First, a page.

Kara Stone has recently taken up gardening. Her floral dependents—Echinacea, sage, and geranium—have only yet grown into big sprouts, but she finds the activity a nice change from time spent in front of glowing screens. It’s worth noting Stone recently put in a lot of that kind of time while creating her first video game, MedicationMeditation. It’s also worth noting that she’s planted these seeds in discarded antidepressant bottles.
- Inside the failed, utopian New Games Movement
- Are you weird if you play as the opposite sex?
- Wind Waker, GTA V, and the beauty of the videogame selfie
“When I was making MedicationMeditation,” she says, “it had all of these ideas of focusing in on your body, but I was sitting there zoning out in front of a computer, snapping back into reality five hours later, shoulders up to my ears, dying for a cigarette. No idea what happened, other than that I just ended up with something on my computer.”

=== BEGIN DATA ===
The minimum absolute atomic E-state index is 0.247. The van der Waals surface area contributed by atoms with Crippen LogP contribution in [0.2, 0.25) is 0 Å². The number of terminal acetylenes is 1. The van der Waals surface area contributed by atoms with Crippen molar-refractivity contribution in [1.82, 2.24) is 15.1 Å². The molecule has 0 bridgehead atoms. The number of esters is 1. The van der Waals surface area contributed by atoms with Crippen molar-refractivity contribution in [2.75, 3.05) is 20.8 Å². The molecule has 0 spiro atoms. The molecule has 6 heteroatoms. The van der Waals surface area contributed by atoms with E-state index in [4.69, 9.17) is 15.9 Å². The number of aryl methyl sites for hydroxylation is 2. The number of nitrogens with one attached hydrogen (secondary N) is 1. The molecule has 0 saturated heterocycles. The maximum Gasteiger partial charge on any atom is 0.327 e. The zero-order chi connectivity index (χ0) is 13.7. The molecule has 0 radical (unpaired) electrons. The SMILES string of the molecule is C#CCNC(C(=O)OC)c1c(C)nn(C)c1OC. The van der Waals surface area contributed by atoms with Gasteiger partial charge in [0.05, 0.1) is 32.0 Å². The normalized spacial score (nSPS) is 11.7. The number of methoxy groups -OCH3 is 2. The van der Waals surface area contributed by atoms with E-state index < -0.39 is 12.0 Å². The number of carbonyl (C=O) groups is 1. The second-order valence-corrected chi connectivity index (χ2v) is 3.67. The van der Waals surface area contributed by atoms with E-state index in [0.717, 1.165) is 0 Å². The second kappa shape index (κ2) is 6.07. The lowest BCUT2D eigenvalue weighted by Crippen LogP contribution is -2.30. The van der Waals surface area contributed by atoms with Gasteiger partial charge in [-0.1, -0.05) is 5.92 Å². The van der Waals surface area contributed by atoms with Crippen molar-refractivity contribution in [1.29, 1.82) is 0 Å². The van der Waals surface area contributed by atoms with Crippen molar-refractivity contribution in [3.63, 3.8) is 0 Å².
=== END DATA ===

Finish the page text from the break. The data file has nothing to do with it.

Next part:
Though making it caused momentary negligence of her own, Kara Stone’s game, of sorts, seeks to make players conscious of their own bodies. Flesh-toned, pixilated, and stamped with references to the human form, MedicationMeditation is an unwinnable compilation of activities.
There are five of those activities, at the moment. They deconstruct and recreate rituals familiar to someone living with mental illness. “Breathe” asks you to align yourself with a pair of animated lungs, inhaling as you click down, releasing while you hold. You repeat the process 20 times. In “Take,” a clock spins round and round, and you are tasked with taking a dosage at required times. (Stone says she knows from experience how unpleasant missing this is.)
“Affirm” is, in ways, the most unusually morbid of the lot. Phrases like “Today I did the best I could do” scroll like karaoke verses on to a forearm as scratches; you’re encouraged to read aloud. “Think,” Stone says, was the most daunting in real life: trying to keep tally on the number of ideas that whip by her brain in a minute. “Before I got into meditation,” Stone says, “that first sitting down and listening to how many thoughts your brain, or my brain, has in a minute, noticing all these half thoughts and jumbles, is excruciatingly painful.”